• Exceptions to the "Discrete Pool" Requirement. The new rules generally codify the SEC staff’s position that a security must be backed by a discrete pool of assets in order to be considered an ABS. However, the new rules establish the following exceptions to address market practices.
(1) Any security issued in a master trust structure would meet the definition of "asset-backed security" without limitation.
(2) "asset-backed securities" will also include securities with a prefunding period of up to one year during which up to 50% of the offering proceeds (or, in the case of master trusts, up to 50% of the aggregate principal balance of the total asset pool whose cash flows support the ABS) may be used for subsequent purchases of pool assets.
(3) The new rules also include within the definition of "asset-backed security" securities with revolving periods during which new financial assets may be acquired. In the case of revolving assets such as credit cards, dealer floorplan and home equity lines of credit, there is no limit to the length of the revolving period or the amount of new assets that can be purchased during that time. For securities backed by receivables or other financial assets that do not arise under revolving accounts, such as automobile loans and mortgage loans, an unlimited revolving period will be permitted for up to three years. However, the new assets added to the pool during the revolving period must be of the same general character as the original pool assets.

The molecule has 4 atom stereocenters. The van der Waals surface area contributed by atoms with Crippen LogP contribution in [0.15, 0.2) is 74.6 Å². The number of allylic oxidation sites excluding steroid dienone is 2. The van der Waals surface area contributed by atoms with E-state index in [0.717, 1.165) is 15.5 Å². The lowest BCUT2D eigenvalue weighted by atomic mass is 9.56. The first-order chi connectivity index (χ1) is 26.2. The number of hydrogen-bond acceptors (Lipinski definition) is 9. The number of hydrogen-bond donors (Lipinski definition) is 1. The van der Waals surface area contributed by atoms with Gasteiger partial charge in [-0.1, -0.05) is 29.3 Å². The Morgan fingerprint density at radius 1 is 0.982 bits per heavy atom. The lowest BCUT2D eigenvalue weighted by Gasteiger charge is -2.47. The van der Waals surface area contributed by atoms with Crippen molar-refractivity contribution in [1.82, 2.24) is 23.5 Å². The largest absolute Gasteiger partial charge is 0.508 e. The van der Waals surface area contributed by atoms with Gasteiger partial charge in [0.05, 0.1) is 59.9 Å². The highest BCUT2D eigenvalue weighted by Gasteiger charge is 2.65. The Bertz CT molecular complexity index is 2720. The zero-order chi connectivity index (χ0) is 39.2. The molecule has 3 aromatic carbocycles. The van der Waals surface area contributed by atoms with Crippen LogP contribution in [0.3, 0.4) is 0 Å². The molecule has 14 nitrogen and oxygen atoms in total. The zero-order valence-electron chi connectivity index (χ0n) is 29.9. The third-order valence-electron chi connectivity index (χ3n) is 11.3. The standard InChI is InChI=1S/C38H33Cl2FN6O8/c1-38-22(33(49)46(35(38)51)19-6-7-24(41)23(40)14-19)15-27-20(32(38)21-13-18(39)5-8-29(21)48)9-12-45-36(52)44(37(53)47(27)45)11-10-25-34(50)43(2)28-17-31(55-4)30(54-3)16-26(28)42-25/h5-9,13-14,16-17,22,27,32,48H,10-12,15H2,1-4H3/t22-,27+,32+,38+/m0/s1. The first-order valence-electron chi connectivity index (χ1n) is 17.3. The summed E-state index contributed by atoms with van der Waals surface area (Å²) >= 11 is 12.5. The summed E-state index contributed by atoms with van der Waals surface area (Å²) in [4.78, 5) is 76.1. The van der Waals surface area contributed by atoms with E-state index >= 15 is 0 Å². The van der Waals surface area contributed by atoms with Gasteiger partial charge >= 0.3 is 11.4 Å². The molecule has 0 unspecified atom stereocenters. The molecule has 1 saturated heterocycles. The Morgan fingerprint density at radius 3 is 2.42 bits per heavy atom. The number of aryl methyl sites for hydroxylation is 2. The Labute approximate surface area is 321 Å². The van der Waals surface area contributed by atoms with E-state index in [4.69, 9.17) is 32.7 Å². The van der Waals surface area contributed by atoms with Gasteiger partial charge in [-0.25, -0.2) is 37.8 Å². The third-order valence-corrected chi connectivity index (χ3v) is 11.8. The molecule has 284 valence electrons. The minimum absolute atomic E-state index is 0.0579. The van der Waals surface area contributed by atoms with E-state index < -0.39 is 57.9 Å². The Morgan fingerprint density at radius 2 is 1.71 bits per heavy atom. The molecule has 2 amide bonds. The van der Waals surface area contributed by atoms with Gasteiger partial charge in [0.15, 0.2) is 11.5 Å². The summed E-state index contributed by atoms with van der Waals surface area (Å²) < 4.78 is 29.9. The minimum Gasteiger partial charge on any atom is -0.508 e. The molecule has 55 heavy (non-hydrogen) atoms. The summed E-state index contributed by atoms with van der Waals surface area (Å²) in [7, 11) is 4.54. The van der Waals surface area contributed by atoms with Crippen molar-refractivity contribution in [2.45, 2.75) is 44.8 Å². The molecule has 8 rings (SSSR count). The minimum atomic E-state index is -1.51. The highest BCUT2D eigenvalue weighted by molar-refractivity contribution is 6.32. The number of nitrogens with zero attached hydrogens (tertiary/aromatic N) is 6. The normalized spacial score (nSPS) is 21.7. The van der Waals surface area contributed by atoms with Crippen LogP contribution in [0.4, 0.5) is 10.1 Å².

According to Thomson Financial League Tables, US issuance (excluding mortgage-backed securities) was:

  • 2004: USD 857 billion (1,595 issues)
  • 2003: USD 581 billion (1,175 issues)


Home equity loans[edit]